Just some stuff I read and I what I think.
- Thinking, Fast and Slow: hands down one of the best books I’ve ever read. An amazing expose and broad summary of all the ways we humans “fail” at seemingly basic logic. Kahneman’s lucid style and depth of knowledge & intuition on our psyche is both astounding and terrifying. If you read this prepare to have considerably less faith in your own decision making abilities.
- The Everything Store: Jeff Bezos and the Age of Amazon: A fantastic read - can’t recommend highly enough. I found it interesting on many fronts. Brad Stone digs into the early days of Amazon and paints a thougrough portrait of Jeff Bezo’s astounding tenacity and unshakeable leadership style. Once I read it, everything Amazon does each day makes perfect sense - the company has a few simple axioms it relentlessly follows, and most all of its succcess flows from there. Reading this book is enough to get you to your eTrade account and bet long on Amazon.
- The Amazon Way: 14 Leadership Principles Behind the World’s Most Disruptive Company: skip this book and read The Everything Store: Jeff Bezos and the Age of Amazon instead - much of what’s in this book is a redundant (and less complete) version. It attempts to be a succint distillation of the cult of Bezos, but I’d really recommend getting the full story from Brad Stone instead.
- Ready Player One: A Novel: a fascinating dystopic look at virtual reality in a future version of our world. I found the book to have a lot of prescient views on topics that those in the tech community find really exciting today: cryptocurrencies, virtual reality, the increasingly powerful role of internet service providers, net neutrality, and income inequality. Overall, an entertaining and thought provoking read.
- The Black Swan: Second Edition: The Impact of the Highly Improbable: With a new section: “On Robustness and Fragility” (Incerto): uncertainty in large, complex systems is never something we should have a lot of confidence (or Taleb argues, any confidence) about. I didn’t really care for the author’s narcisistic, parenthetical writing style but obviously there’s a few excellent nuggets about how we’re often wrong about where complex systems tend to break because we’re not able to model them well enough. I think the book could have been about 1/10th the length and been just as effective.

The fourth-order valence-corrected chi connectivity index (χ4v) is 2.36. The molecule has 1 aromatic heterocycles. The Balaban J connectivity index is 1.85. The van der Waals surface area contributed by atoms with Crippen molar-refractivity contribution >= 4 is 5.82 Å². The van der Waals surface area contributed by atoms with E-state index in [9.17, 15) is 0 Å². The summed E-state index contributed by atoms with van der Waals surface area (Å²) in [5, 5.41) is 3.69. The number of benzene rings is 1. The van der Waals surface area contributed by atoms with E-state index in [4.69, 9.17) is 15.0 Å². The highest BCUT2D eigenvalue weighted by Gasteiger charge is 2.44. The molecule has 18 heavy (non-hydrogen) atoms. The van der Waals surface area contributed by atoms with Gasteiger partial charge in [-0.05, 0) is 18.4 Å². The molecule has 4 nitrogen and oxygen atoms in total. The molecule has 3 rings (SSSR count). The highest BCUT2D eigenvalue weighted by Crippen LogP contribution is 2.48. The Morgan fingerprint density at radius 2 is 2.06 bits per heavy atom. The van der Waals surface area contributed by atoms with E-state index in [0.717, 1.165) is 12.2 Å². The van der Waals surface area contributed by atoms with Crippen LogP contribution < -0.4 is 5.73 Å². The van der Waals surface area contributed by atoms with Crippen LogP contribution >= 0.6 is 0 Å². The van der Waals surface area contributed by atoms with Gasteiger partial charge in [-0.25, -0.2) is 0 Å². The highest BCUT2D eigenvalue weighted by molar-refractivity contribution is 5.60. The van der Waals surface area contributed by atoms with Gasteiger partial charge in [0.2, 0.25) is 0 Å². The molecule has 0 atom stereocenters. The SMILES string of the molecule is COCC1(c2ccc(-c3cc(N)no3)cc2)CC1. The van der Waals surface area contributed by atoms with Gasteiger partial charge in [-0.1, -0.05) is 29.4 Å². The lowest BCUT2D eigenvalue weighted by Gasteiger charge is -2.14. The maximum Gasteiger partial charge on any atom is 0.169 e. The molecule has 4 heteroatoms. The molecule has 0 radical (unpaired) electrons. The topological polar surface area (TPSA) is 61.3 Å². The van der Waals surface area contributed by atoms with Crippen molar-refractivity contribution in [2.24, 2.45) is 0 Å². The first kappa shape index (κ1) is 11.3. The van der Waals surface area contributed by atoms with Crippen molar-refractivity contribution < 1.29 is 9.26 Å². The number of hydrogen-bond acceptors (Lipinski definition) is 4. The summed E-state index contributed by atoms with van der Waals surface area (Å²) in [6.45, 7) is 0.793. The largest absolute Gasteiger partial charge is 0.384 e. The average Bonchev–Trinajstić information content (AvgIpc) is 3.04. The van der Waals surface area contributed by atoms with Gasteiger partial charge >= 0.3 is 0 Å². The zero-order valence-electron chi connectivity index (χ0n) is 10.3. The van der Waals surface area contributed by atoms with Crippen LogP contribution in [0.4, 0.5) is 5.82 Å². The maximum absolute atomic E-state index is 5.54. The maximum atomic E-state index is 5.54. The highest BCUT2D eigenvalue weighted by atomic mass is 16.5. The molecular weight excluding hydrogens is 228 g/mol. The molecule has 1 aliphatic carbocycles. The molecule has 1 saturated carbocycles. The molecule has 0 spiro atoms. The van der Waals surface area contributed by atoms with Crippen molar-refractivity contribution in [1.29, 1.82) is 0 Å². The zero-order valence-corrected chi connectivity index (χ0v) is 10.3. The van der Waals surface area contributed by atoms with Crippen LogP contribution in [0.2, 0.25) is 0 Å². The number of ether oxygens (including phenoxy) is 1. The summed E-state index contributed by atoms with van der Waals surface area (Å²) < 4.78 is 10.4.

- Zero to One: Notes on Startups, or How to Build the Future: competition destroys margins (reason why PayPal merged with Elon Musk’s X.com), monopolies (the non-crony, dynamically evolving type) are powerful forces for technological and innovative progress, monopolies lie about how dominating they are and commodity businesses lie about how monopolistic they are, small founding teams are exceedingly good for starting with niche markets and expanding (while corporate CEOs with little equity and high pay only want quarterly returns), find a secret no one else knows about or wants to mention (people secrets or technological secrets - example of the former is AirBnB, example of the latter is SpaceX), managing people by having each person responsible for just one thing, early employees should be culturally homogenus.